This is the detail that The Revised Uncommon Lectionary pointed out to me that I had completely been overlooking.   When Jesus tells these parables he never states that God is the shepherd or that God should be understood as the woman who loses a coin.   In fact, in telling the parable Jesus states exactly who the shepherd or the woman represents.   This morning’s scripture states: “Then Jesus told them this parable: Suppose one of you has a hundred sheep and loses one of them.”

Jesus explicitly states that the people who should see themselves as the shepherd are the people he is telling the story to.  Jesus continues in verse 8 with the story of the woman and the lost coins, but the idea is the same.  The people Jesus is addressing should understand themselves in the role of the woman looking for the lost coin.    So to really understand the point that Jesus is making in these parables we have to back up to the first couple of verses and see who Jesus is talking to.  Verses 1 and 2 of this morning’s scripture state, “Now the tax collectors and sinners were gathering around to hear Jesus.  But the Pharisees and the teachers of the law muttered, this man welcomes sinners and eats with them.”

Jesus told this series of three parables about lost things being found in response to the Pharisees and religious leaders being critical of him spending time with sinners.   Jesus also told these religious leaders to imagine themselves as the shepherds.  This makes sense because the religious leaders of Jesus, day the teachers of the law and the Pharisees, they were like the shepherds of the Jewish people.  They were ones most entrusted with God’s law.  The Pharisees and teachers of the laws were the ones who taught in the synagogues, they were the ones who were to help the people follow God, to use the metaphor of the shepherd they were the ones who were to look after God’s flock.   And like the shepherd of the parable, the Pharisees and the teachers of the law had not done so hot.  A shepherd has one job, keep the sheep together.  A shepherd is hired to keep track of the sheep, so it is kind of a big deal if the shepherd loses a sheep.   In the event that happens, then a good shepherd is not going to write the lost sheep off as a loss, a good shepherd is not going to say well at least I still have these ninety-nine safe.  No, a shepherd who does not want to get fired for losing a sheep is going to go find that missing sheep.   The point that Jesus then makes that not only is this what the shepherd should do, but it is the most Godly behavior.  To be very clear what Jesus is talking about, he is very blunt and states in verse 7, “I tell you that in the same way there will be more rejoicing in heaven over one sinner who repents than over ninety-nine righteous persons who do not need to repent.”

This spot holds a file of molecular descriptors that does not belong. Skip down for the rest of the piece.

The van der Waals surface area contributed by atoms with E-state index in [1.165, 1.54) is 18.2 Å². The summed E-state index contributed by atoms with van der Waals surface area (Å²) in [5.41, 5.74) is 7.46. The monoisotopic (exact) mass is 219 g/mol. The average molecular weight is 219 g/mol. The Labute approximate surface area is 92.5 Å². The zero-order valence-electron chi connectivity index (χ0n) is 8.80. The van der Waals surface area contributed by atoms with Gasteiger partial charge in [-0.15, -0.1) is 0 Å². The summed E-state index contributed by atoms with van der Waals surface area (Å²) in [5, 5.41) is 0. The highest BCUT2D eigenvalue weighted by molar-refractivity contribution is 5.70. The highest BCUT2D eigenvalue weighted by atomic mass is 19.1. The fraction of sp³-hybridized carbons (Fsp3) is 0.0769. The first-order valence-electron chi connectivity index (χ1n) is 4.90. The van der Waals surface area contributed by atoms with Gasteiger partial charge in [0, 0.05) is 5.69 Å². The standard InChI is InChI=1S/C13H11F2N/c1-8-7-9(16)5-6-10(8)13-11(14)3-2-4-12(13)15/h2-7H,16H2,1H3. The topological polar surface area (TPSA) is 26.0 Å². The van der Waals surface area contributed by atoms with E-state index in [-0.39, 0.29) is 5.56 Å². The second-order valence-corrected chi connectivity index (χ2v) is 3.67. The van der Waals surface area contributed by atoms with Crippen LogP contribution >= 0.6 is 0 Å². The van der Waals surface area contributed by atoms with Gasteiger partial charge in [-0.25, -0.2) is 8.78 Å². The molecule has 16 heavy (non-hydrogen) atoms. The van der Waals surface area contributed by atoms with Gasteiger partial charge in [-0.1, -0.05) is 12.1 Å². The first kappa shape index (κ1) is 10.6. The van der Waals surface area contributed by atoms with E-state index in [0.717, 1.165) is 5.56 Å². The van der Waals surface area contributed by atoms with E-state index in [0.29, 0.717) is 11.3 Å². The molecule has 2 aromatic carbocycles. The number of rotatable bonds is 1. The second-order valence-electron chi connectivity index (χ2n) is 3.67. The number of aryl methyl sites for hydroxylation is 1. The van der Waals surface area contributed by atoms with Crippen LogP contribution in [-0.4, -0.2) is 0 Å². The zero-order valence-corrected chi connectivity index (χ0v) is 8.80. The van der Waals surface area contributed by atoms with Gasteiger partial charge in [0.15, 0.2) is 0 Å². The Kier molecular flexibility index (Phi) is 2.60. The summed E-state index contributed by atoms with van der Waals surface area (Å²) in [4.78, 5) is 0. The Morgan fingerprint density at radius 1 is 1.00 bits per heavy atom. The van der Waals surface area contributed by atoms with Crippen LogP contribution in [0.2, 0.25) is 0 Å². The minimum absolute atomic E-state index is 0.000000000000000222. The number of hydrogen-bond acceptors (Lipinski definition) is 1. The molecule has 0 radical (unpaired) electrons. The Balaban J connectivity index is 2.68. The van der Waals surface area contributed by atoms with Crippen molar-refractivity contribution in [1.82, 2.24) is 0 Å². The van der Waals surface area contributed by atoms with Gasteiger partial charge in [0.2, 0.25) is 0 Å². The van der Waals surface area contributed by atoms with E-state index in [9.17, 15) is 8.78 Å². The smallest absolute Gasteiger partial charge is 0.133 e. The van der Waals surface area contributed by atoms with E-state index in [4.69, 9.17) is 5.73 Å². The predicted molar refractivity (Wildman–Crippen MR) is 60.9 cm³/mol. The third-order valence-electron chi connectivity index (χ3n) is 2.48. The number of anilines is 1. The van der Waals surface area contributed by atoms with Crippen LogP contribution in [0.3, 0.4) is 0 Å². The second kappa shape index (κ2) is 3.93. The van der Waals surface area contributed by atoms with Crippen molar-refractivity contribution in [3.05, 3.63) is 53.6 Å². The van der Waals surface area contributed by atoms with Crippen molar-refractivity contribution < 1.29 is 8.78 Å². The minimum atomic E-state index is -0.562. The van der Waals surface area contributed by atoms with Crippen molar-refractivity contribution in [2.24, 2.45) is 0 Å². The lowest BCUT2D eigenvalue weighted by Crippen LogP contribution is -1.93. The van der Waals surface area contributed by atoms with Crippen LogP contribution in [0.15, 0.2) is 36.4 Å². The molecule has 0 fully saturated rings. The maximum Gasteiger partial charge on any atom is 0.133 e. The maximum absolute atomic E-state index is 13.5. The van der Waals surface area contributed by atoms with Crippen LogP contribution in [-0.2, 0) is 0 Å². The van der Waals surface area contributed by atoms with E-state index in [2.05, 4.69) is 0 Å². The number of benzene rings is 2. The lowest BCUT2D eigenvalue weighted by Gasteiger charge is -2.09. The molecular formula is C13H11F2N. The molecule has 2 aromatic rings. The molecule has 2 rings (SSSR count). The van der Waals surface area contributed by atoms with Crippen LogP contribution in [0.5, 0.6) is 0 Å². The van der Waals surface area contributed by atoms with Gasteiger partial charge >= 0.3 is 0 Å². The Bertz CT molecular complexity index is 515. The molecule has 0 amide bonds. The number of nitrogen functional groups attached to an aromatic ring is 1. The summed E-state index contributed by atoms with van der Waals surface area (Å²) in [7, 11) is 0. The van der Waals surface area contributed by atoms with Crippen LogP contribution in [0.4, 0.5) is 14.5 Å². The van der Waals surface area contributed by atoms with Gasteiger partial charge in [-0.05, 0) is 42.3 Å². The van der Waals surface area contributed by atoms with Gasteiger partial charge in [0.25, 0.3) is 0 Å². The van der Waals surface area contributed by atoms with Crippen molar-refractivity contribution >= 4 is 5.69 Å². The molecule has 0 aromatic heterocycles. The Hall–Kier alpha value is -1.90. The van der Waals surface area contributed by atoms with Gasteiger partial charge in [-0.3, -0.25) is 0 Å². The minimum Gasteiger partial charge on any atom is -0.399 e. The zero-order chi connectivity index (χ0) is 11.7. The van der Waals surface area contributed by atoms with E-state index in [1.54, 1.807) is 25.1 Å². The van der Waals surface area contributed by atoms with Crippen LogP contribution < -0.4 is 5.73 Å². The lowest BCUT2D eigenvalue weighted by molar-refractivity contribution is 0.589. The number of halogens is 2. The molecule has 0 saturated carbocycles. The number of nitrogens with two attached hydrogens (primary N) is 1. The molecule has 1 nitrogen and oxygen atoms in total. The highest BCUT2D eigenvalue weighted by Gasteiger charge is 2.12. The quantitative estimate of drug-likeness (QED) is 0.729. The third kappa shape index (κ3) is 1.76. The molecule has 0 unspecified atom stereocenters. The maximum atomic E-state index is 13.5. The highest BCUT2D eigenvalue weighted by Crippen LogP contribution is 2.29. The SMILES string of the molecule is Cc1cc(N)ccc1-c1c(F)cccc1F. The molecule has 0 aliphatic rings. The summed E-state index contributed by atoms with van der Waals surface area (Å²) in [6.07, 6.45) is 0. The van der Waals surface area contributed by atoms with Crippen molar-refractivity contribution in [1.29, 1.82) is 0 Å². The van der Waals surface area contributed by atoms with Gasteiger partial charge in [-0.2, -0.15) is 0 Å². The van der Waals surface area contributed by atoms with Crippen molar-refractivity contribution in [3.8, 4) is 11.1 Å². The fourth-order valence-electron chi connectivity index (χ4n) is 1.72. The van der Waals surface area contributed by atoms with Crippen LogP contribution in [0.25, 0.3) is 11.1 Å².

Jesus makes it clear that sinners are valued in heaven, and just in case the point was not received Jesus then doubles down on the idea with the next parable.   This time instead of comparing the Pharisees and teachers of the law to shepherds they are compared to a woman who has lost a silver coin.  Specifically she has lot a drachma which was worth a day’s wages.   In this parable the lost thing is literally an item of immense value.  The point the second parable makes that if something of such value is lost, most people would not just shrug their shoulders and forget about it.  Even today if one of us lost a $50 or $100 bill we would likely tear our house up trying to find it.  Many of us would obsess over it until we finally found where it was and once we did we would be both joyous and relieved.  Jesus states, “In the same way I tell you there is rejoicing in the presence of the angels of God over one sinner who repents.”

The lost things in these stories are the tax collectors and the sinners.  The Pharisees and teachers of the law they are the shepherd and the woman.   They are the ones who lost something.  They are the ones who dropped the ball and were not doing what they were supposed to be doing.  They are the ones who were entrusted by their culture to help others follow God.  They were the ones who were supposed to keep the flock together, and when they did not instead of looking for who was lost they wrote them off as a “sinner”, and decided that they were no longer worth their time.   Instead of trying to find the lost the Pharisees instead condemned them.  Instead of rejoicing when they are found, they instead cast disapproving, judgmental glances.